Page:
Poetry is for life. And at Tweetspeak, we’re committed to helping that happen more and more, in a framework that includes 5 vital arenas, each of which we’re interested in highlighting and cultivating over time. Today’s profile takes us to North Beach San Francisco’s Language of the Birds. It’s a great example of the “paint it in the public square” effort listed among the full five.
I’ve never considered polycarbonate and stainless steel, together with the fine aggregate of a sidewalk’s surface, to create an ideal combination for flight.
However, as the wall plaque explaining the site-specific sculpture Language of the Birds (created by artists Brian Goggin and Dorka Keehn) at the corner of Broadway and Columbus Avenues in San Francisco suggests, that really just depends on how you want to fly.
Historically, ‘the language of the birds’ is considered a divine language birds use to communicate with the initiated. Here a flock of books takes off from the plaza to fly the urban gullies of the city. The fluttering pages have left a gentle imprint of the words beneath them. These serendipitously configured bits of local literature reveal layers of human culture, nature and consciousness.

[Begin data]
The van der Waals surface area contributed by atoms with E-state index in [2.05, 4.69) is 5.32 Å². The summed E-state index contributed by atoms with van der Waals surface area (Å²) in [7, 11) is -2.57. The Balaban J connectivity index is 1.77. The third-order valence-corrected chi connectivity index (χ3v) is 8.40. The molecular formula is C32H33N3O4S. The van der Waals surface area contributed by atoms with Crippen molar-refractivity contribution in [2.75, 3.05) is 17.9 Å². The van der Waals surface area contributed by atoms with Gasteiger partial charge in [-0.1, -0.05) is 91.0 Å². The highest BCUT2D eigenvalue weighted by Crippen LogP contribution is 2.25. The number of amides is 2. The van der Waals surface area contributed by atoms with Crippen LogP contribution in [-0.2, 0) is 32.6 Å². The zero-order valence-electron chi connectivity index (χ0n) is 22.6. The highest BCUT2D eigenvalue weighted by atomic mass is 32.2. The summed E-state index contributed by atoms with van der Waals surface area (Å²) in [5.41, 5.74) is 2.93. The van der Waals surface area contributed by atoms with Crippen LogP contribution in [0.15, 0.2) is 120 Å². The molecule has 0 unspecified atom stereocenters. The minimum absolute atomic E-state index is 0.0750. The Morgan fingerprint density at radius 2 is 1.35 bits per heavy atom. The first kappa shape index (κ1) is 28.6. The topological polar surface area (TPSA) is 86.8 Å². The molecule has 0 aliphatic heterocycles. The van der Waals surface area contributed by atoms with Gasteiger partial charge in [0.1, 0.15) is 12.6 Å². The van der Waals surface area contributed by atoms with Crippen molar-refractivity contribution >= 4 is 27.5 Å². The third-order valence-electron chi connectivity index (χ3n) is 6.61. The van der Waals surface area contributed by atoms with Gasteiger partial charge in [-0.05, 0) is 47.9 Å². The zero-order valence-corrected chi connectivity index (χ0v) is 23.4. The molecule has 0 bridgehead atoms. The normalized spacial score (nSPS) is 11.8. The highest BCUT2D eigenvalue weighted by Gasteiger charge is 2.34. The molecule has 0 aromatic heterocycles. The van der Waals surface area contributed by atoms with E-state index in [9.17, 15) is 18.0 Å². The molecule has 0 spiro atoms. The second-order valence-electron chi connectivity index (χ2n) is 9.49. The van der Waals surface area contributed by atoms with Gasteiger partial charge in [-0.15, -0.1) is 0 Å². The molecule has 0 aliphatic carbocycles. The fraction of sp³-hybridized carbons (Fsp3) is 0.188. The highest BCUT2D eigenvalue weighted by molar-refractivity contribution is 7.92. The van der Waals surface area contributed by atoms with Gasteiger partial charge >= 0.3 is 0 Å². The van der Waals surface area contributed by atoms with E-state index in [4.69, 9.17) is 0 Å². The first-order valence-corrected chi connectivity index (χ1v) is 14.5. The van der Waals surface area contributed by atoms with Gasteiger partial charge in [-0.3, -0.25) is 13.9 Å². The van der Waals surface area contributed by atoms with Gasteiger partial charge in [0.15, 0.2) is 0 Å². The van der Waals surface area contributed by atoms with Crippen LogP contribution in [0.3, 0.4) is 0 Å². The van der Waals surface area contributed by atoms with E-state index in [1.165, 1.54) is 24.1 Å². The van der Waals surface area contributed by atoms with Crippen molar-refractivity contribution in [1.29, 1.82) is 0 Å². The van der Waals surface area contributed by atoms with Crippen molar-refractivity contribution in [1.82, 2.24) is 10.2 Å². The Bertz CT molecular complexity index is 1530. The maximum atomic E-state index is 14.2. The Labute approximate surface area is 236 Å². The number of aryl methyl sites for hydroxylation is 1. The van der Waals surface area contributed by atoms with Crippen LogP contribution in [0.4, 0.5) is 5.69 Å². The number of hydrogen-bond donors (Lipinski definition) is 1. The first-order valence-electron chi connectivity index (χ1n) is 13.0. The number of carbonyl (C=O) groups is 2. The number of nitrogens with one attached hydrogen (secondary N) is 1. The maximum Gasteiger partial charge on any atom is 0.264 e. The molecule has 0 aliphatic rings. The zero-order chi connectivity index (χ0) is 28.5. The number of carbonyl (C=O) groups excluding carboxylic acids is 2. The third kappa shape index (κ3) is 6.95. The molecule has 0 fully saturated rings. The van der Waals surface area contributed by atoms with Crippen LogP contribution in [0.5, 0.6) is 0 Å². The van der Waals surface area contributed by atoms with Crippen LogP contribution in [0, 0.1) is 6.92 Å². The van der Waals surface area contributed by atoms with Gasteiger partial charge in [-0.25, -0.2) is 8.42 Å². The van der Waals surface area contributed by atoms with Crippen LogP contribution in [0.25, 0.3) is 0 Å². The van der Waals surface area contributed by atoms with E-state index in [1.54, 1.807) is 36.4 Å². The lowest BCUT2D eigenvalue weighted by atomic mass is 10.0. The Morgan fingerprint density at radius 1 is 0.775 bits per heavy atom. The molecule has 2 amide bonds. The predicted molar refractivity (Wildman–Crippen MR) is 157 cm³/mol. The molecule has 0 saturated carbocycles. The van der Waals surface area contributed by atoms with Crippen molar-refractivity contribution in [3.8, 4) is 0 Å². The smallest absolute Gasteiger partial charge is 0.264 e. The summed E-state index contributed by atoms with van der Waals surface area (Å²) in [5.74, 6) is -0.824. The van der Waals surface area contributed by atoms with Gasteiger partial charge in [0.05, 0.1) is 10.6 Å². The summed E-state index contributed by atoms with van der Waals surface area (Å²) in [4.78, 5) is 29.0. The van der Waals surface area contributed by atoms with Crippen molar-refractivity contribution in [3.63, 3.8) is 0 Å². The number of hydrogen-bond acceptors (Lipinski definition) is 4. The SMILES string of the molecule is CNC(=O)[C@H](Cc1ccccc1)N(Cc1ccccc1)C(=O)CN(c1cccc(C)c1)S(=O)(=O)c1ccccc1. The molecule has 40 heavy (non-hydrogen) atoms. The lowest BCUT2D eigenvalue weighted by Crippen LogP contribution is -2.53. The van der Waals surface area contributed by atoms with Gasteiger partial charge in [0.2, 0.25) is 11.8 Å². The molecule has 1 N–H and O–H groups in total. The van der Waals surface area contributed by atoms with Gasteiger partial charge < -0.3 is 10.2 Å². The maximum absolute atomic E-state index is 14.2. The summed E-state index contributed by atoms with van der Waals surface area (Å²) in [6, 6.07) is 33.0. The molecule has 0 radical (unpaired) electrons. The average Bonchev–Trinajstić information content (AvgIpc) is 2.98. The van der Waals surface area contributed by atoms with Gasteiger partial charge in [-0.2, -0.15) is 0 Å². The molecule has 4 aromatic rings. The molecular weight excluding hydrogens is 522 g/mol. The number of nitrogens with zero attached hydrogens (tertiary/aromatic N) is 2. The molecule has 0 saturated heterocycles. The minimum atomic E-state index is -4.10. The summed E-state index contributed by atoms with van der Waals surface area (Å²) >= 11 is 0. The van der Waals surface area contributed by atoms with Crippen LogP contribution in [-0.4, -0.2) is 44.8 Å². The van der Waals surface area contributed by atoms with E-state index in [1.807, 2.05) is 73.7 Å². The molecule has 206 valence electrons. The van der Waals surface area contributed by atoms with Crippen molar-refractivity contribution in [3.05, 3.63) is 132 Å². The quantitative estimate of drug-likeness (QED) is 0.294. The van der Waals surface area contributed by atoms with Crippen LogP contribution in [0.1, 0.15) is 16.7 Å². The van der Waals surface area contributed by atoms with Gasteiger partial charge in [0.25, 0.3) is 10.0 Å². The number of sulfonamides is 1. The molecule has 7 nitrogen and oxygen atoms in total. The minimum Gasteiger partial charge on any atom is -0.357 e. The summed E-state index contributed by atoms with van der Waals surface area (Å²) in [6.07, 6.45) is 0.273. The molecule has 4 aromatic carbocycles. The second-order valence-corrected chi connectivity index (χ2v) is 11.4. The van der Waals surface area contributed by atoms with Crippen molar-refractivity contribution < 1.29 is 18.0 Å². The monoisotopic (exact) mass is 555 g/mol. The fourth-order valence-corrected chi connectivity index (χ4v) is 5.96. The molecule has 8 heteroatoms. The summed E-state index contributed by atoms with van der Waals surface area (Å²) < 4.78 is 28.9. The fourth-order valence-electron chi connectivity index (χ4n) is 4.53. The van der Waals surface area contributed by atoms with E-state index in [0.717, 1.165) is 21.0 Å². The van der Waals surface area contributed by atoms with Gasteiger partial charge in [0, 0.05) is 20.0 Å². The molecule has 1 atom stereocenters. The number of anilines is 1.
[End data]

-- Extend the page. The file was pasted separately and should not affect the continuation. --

The sculpture features illuminated books in flight overhead, with words embedded in the sidewalk below. This sampling of words in English, Chinese and Italian taken from works of over 90 authors with connection to the North Beach and Chinatown neighborhoods creates a very literal example of poetry in the public square.
Take a stroll past the words, try them in different combinations, and create a poem as you go. There’s life just waiting to take flight.
Featured photo by Sonny Abesamis, Creative Commons via Flickr. Post and sidewalk photos by LW Lindquist.
Learn more about the 5 Vital Approaches to Poetry for Life
- Summer Break & Take Your Poet to Work Day - July 17, 2021
- Adjustments: A Belated Bicentenary Party for John Keats - March 4, 2021
- The Reindeer Chronicles Book Club: You’re Cutting a Tree in Almería and Getting a Storm in Dusseldorf - February 17, 2021